Orange Rust

A fungal disease with no treatment

Orange Rust disease is caused by a fungus Gymnoconia Interstitialis that moves systemically throughout infected blackberry plants, rendering them useless for future production. 
This blackberry disease is recognized easily by the large masses of orange colored spores produced in the spring on the leaves of affected plants. As leaf expansion is completed in late March or early April, large orange pustules form on the undersides of leaves, often causing distortion and upward leaf rolling. The pustules rupture and release spores for a period of about 60 days. Rust symptoms then disappear, but foliage remains sickly in appearance. All new canes produced on affected plants will be non-productive.
This fungus does not have a spore stage on an alternate host, but has its entire development on the blackberry plant. Masses of orange-colored spores are produced on the undersurface of the leaf. These spores are blown about and may infect other plants.
The fungus winters in the roots and stems of old plants. In the spring it grows up in the pith of the developing cane and out into the leaves, where it produces the spore masses described. The fungus is therefore perennial, and on this account when once established in a plant it cannot be eradicated.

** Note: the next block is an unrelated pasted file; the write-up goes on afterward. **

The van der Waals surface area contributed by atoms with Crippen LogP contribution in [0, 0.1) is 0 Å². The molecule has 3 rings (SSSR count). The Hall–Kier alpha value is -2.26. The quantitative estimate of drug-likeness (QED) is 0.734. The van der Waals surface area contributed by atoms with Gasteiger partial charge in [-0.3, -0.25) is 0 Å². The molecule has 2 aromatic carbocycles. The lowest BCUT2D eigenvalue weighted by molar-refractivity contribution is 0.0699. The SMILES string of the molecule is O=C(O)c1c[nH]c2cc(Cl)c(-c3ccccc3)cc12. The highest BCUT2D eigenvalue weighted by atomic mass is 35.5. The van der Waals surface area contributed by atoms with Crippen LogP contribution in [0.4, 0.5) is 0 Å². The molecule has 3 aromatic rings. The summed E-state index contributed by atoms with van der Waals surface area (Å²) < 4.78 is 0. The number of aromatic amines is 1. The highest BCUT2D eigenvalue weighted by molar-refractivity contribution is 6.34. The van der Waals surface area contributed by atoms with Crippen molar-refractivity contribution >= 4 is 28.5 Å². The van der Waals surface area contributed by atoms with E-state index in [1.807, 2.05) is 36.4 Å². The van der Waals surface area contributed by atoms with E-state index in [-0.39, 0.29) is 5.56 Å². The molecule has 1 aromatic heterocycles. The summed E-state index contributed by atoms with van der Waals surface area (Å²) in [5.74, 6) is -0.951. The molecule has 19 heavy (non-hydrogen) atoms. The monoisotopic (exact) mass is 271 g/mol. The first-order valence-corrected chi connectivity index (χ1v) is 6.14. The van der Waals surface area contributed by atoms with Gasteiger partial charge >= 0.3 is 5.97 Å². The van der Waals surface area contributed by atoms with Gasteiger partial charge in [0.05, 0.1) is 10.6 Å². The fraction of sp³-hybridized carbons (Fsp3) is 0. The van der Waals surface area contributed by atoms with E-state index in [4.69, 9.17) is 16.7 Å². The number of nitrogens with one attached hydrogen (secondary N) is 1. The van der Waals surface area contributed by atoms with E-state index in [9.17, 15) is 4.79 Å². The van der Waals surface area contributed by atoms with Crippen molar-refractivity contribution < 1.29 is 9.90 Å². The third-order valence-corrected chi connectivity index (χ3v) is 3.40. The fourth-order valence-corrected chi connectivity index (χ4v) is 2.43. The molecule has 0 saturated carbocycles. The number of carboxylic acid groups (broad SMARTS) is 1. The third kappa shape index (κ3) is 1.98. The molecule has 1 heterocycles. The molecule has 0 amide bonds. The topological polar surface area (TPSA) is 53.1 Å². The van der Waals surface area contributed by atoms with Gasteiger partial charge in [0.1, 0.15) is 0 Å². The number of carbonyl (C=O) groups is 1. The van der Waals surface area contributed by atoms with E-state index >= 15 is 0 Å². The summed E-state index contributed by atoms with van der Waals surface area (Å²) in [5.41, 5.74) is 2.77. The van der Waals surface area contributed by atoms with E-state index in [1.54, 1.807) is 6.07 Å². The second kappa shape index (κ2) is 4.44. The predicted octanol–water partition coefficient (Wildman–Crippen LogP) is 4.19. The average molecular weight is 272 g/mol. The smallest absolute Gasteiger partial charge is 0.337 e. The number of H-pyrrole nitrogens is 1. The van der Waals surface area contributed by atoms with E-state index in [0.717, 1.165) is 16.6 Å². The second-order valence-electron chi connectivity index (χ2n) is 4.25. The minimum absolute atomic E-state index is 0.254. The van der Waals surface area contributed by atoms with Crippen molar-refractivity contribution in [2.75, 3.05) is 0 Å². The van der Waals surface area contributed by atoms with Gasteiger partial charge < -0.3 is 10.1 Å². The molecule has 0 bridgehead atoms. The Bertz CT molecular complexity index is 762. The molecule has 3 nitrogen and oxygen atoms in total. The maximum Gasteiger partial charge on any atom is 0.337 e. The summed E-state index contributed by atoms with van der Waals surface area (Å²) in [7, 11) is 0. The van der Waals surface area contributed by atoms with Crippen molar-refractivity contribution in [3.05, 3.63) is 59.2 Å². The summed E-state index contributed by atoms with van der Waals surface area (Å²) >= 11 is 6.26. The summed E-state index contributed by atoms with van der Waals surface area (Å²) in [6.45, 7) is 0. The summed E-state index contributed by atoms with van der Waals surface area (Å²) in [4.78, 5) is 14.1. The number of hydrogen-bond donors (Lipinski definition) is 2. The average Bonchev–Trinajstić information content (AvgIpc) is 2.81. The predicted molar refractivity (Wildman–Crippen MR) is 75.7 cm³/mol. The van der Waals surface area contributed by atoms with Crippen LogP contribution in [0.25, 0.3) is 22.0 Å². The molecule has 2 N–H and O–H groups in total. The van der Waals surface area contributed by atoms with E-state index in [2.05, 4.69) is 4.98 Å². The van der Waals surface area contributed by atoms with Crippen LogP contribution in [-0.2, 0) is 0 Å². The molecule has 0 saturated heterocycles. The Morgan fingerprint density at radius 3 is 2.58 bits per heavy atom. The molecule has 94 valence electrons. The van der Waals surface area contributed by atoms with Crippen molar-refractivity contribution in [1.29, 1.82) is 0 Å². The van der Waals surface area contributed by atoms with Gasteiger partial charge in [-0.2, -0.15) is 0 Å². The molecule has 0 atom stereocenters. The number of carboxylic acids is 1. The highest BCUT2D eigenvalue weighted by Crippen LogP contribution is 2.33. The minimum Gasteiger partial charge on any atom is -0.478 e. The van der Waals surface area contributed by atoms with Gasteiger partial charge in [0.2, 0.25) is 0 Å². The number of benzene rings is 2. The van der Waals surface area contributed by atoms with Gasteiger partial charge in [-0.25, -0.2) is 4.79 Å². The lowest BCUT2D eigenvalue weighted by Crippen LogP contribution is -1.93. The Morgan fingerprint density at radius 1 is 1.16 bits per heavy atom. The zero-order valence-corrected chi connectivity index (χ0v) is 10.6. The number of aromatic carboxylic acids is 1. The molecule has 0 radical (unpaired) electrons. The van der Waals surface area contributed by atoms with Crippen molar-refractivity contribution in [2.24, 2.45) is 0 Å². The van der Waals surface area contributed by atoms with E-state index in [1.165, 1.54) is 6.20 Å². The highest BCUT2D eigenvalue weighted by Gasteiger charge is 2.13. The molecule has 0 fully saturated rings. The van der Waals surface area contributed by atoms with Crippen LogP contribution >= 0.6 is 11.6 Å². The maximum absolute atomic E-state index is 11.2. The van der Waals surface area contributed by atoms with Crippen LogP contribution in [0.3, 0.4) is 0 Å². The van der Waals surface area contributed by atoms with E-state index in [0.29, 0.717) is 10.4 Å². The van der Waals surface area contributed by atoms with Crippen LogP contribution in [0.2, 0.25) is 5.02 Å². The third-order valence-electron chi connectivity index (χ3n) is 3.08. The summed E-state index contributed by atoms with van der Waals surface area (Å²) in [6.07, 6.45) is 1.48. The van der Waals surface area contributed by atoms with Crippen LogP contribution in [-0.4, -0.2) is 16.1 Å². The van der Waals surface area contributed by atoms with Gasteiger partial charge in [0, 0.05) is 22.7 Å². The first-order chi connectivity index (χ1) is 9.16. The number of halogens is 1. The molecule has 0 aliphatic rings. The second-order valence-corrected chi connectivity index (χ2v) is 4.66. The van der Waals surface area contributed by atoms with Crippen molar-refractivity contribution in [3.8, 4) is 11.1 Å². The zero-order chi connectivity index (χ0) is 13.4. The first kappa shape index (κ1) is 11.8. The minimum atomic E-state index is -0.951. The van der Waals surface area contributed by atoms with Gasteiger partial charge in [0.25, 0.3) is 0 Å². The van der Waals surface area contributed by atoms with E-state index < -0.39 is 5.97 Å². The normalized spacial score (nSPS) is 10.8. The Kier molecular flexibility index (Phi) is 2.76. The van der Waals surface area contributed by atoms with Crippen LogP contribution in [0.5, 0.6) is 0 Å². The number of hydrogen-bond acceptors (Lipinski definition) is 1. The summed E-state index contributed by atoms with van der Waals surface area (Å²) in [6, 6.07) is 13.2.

Control of Orange Rust is limited to cultural practices that prevent spread of the disease and the use of resistant varieties. Remove all infested plants, including complete root systems, as soon as pustules become noticeable in the spring and before spores are released. Fungicidal sprays have not provided satisfactory control. Orange Rust can be controlled only by removing all infected plants (including their roots) when symptoms first appear! To prevent Orange Rust on blackberry plants use lime sulfur and copper sulfate. Good results was received with Cabrio, Pristine, or Rally fungicides apply in early spring and continue at 10- to 14-day intervals until early summer.
There are some new blackberry varieties with good resistance to Orange Rust disease.